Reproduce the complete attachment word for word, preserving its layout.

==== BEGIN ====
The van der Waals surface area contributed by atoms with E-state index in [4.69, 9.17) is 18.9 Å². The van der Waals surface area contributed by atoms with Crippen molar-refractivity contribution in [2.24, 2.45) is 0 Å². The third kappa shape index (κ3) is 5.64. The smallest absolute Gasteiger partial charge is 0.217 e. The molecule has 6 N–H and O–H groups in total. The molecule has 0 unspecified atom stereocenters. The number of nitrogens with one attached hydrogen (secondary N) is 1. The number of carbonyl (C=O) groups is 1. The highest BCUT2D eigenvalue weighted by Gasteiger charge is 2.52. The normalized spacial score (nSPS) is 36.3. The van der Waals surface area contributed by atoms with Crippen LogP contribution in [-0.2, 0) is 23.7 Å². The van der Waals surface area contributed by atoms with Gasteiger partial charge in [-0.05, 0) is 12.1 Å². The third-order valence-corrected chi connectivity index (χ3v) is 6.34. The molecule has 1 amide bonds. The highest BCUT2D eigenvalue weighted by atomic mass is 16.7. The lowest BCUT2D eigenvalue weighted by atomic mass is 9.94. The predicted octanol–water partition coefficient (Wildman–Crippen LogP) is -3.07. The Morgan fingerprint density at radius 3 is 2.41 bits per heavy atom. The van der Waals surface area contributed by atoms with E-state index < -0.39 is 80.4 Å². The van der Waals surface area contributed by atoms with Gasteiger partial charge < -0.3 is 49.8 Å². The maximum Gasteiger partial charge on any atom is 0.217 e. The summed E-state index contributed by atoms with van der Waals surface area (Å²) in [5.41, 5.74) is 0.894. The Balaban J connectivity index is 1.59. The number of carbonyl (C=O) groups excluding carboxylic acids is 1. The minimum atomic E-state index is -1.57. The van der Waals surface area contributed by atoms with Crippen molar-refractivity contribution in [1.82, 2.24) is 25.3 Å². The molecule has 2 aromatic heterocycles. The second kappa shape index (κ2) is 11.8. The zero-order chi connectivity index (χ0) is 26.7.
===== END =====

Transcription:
The van der Waals surface area contributed by atoms with E-state index in [4.69, 9.17) is 18.9 Å². The van der Waals surface area contributed by atoms with Crippen molar-refractivity contribution in [2.24, 2.45) is 0 Å². The third kappa shape index (κ3) is 5.64. The smallest absolute Gasteiger partial charge is 0.217 e. The molecule has 6 N–H and O–H groups in total. The molecule has 0 unspecified atom stereocenters. The number of nitrogens with one attached hydrogen (secondary N) is 1. The number of carbonyl (C=O) groups is 1. The highest BCUT2D eigenvalue weighted by Gasteiger charge is 2.52. The normalized spacial score (nSPS) is 36.3. The van der Waals surface area contributed by atoms with Crippen LogP contribution in [-0.2, 0) is 23.7 Å². The van der Waals surface area contributed by atoms with Gasteiger partial charge in [-0.05, 0) is 12.1 Å². The third-order valence-corrected chi connectivity index (χ3v) is 6.34. The molecule has 1 amide bonds. The highest BCUT2D eigenvalue weighted by atomic mass is 16.7. The lowest BCUT2D eigenvalue weighted by atomic mass is 9.94. The predicted octanol–water partition coefficient (Wildman–Crippen LogP) is -3.07. The Morgan fingerprint density at radius 3 is 2.41 bits per heavy atom. The van der Waals surface area contributed by atoms with E-state index < -0.39 is 80.4 Å². The van der Waals surface area contributed by atoms with Gasteiger partial charge < -0.3 is 49.8 Å². The maximum Gasteiger partial charge on any atom is 0.217 e. The summed E-state index contributed by atoms with van der Waals surface area (Å²) in [5.41, 5.74) is 0.894. The Balaban J connectivity index is 1.59. The number of carbonyl (C=O) groups excluding carboxylic acids is 1. The minimum atomic E-state index is -1.57. The van der Waals surface area contributed by atoms with Crippen molar-refractivity contribution in [1.82, 2.24) is 25.3 Å². The molecule has 2 aromatic heterocycles. The second kappa shape index (κ2) is 11.8. The zero-order chi connectivity index (χ0) is 26.7.